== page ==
Obama in Indonesia
As an American who has been living in Indonesia for 33 years, I am delighted about President Barack Obama's visit. While Indonesia-US relations basically have been very good for a long time and President Susilo Bambang Yudhoyono also had an excellent relationship with Obama's predecessor, George W Bush, no American president has been as warmly received into the minds and hearts of the average Indonesian as Obama.
This puts him in a unique position to broaden, deepen and elevate a relationship that has often performed at subpar levels since the 1997-98 Asian financial crisis dramatically reduced the American business presence here.
The two-day visit will be full of practical, pragmatic politics and vivid symbolism.
One of the most important aspects of the visit is that it will provide a strong, public demonstration that relations between our two countries are much deeper and broader than the antiterrorism cooperation that tends to dominate the headlines in today's troubled world.
This desire for deeper engagement and fuller cooperation is being brought under the broad umbrella of what is called the Comprehensive Partnership, which was first suggested by Yudhoyono more than a year ago.
The pact gives formal structure to a relationship that has been steady and multifaceted for decades, but sometimes seems too random and unfocused to achieve maximum impact.
The Comprehensive Partnership highlights a number of priority areas of cooperation: higher education, climate change, maritime security, trade and investment, and counterterrorism.
In specific terms, on the business front the US Export-Import Bank has already announced a US$1 billion credit facility partnership with 11 Indonesian banks to assist with bilateral trade deals and there is talk that an announcement will be made of a several-hundred-million-dollar program to meet the challenges posed by rapid climate change.
To help Yudhoyono meet his G-20 pledge to reduce Indonesia's greenhouse gas emissions by up to 40 percent by 2020, the United States is committing US$136 million as part of a three-year program of Environment and Climate Change cooperation.
The two presidents are also expected to take specific steps to increase educational exchanges between the two countries. These vital intellectual bridges have languished over the past decade due to tighter visa restrictions brought on in the aftermath of the 9/11 attacks, a lack of funding and more competitive programs available here in the region.
According to some estimates, the number of Indonesians studying in the United States has dropped from about 14,000 20 years ago to around 7,000 today. And the flow of American students coming to Indonesia has slowed to a trickle.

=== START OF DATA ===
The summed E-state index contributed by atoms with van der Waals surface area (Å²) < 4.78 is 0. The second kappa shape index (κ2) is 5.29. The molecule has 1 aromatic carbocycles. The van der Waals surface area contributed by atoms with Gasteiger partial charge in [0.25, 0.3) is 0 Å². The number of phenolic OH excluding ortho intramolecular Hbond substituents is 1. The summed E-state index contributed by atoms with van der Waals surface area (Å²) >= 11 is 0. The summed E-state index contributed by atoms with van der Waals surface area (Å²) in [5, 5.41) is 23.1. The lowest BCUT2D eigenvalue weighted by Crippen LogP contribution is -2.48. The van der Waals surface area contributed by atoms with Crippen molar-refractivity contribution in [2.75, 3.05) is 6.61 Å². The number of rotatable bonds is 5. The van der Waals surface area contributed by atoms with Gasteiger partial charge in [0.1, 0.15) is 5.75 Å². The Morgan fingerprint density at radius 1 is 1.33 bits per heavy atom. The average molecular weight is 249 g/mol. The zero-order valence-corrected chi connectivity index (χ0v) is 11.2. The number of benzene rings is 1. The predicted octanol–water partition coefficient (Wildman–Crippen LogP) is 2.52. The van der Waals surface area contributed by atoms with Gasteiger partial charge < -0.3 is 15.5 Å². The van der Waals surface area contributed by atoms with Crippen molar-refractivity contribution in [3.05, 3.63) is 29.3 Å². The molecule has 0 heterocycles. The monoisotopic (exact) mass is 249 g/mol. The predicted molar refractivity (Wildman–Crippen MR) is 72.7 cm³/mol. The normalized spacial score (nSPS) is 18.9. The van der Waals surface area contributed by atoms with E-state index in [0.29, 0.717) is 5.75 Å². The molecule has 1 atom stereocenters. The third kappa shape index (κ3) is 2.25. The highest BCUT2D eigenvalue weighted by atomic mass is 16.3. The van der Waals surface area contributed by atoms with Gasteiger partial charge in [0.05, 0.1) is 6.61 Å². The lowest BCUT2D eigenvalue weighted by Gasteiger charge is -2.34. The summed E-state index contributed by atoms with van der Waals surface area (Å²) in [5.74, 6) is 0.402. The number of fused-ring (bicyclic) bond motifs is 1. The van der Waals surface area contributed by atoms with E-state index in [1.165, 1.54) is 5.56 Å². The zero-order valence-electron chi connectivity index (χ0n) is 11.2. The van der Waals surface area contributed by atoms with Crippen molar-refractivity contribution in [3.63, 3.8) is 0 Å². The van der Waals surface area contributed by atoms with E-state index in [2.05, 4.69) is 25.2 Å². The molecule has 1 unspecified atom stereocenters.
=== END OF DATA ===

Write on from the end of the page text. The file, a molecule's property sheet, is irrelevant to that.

Both countries have pledged to reverse this disturbing trend. Under the Partnership, six US universities are being paired with Indonesian institutions as part of the US-Indonesia Partnership Program for Study Abroad Capacity. This program should be a welcome addition to the Fulbright – American-Indonesian Exchange Foundation that has carried much of the bilateral education program on its poorly funded shoulders for the past 20 years.
These are just a few examples of actual programs that provide the muscle and sinew that are necessary to bind countries together in lasting, mutually beneficial relationships.
Beyond all of these important programs, there is the dramatic symbolism of the visit.
This goes beyond the fact that we have an American president who has lived in Indonesia, as important as that is in ensuring that Obama will receive an especially warm welcome here.
Obama is the first multicultural, biracial president in American history. The young men and women of my generation came to political awareness during America's civil rights struggle in the 1960s. We were thrilled and excited by the speeches of Martin Luther King and John F. Kennedy. Surely we were also frightened and intimidated by the passions and crimes that were laid bare in those turbulent days.
In the short space of 40 years, America moved from a place where blacks were not allowed to vote, to a place where a man with a black father and a white mother could be elected president.
This seems to capture not just something special about America, but about the human condition. Fundamental change really is still possible. In today's world, it is easy to despair of bridging the gaps between countries and religions. The oppression and the prejudices that are destroying the hopes of so many people – in Palestine, Israel, Iraq, Afghanistan, Pakistan and Burma – seem immutable and unyielding.
But are the divisions that tear countries and people apart deeper and more fundamental than the prejudice and bigotry between black and white that existed in America just 50 years ago? Are they that much harder to confront and overcome?
The larger meaning of Barack Obama is that our deepest fears and hatreds can be overcome. Yes we can.
James Castle is the president of Castle Asia and is a past president of the American Chamber of Commerce in Indonesia. This first appeared in the Jakarta Globe, which which Asia Sentinel has a content-sharing agreement.